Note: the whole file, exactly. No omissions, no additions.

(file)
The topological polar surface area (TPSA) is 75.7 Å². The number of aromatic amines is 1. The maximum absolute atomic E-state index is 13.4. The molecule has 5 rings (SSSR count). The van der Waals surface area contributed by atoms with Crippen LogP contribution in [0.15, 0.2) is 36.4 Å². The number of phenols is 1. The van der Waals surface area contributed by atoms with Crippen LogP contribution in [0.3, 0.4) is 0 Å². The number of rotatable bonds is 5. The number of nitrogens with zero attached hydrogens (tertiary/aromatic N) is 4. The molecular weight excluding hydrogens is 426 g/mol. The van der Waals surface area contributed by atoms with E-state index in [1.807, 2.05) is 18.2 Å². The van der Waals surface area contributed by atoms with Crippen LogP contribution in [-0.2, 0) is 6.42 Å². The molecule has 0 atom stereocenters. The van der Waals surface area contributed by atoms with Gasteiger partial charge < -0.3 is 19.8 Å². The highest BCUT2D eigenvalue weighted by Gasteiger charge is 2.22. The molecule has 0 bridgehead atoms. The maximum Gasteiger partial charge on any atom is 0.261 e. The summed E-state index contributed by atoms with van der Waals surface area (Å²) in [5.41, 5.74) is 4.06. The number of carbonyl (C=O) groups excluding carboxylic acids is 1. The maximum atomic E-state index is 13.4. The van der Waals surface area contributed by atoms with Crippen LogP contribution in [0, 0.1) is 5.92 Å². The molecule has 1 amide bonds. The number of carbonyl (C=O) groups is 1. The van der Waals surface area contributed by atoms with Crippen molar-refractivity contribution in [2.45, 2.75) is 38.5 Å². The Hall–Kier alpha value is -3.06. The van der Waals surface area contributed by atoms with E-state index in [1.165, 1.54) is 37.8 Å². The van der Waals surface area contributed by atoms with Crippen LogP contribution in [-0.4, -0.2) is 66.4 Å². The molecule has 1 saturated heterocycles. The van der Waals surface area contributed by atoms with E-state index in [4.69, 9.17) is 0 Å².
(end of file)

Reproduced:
The topological polar surface area (TPSA) is 75.7 Å². The number of aromatic amines is 1. The maximum absolute atomic E-state index is 13.4. The molecule has 5 rings (SSSR count). The van der Waals surface area contributed by atoms with Crippen LogP contribution in [0.15, 0.2) is 36.4 Å². The number of phenols is 1. The van der Waals surface area contributed by atoms with Crippen LogP contribution in [0.3, 0.4) is 0 Å². The number of rotatable bonds is 5. The number of nitrogens with zero attached hydrogens (tertiary/aromatic N) is 4. The molecular weight excluding hydrogens is 426 g/mol. The van der Waals surface area contributed by atoms with E-state index in [1.807, 2.05) is 18.2 Å². The van der Waals surface area contributed by atoms with Crippen LogP contribution in [-0.2, 0) is 6.42 Å². The molecule has 0 atom stereocenters. The van der Waals surface area contributed by atoms with Gasteiger partial charge < -0.3 is 19.8 Å². The highest BCUT2D eigenvalue weighted by Gasteiger charge is 2.22. The molecule has 0 bridgehead atoms. The maximum Gasteiger partial charge on any atom is 0.261 e. The summed E-state index contributed by atoms with van der Waals surface area (Å²) in [5.41, 5.74) is 4.06. The number of carbonyl (C=O) groups excluding carboxylic acids is 1. The maximum atomic E-state index is 13.4. The van der Waals surface area contributed by atoms with Crippen LogP contribution in [0, 0.1) is 5.92 Å². The molecule has 1 amide bonds. The number of carbonyl (C=O) groups is 1. The van der Waals surface area contributed by atoms with Crippen molar-refractivity contribution in [2.45, 2.75) is 38.5 Å². The Hall–Kier alpha value is -3.06. The van der Waals surface area contributed by atoms with E-state index in [1.165, 1.54) is 37.8 Å². The van der Waals surface area contributed by atoms with Crippen LogP contribution in [-0.4, -0.2) is 66.4 Å². The molecule has 1 saturated heterocycles. The van der Waals surface area contributed by atoms with E-state index in [4.69, 9.17) is 0 Å².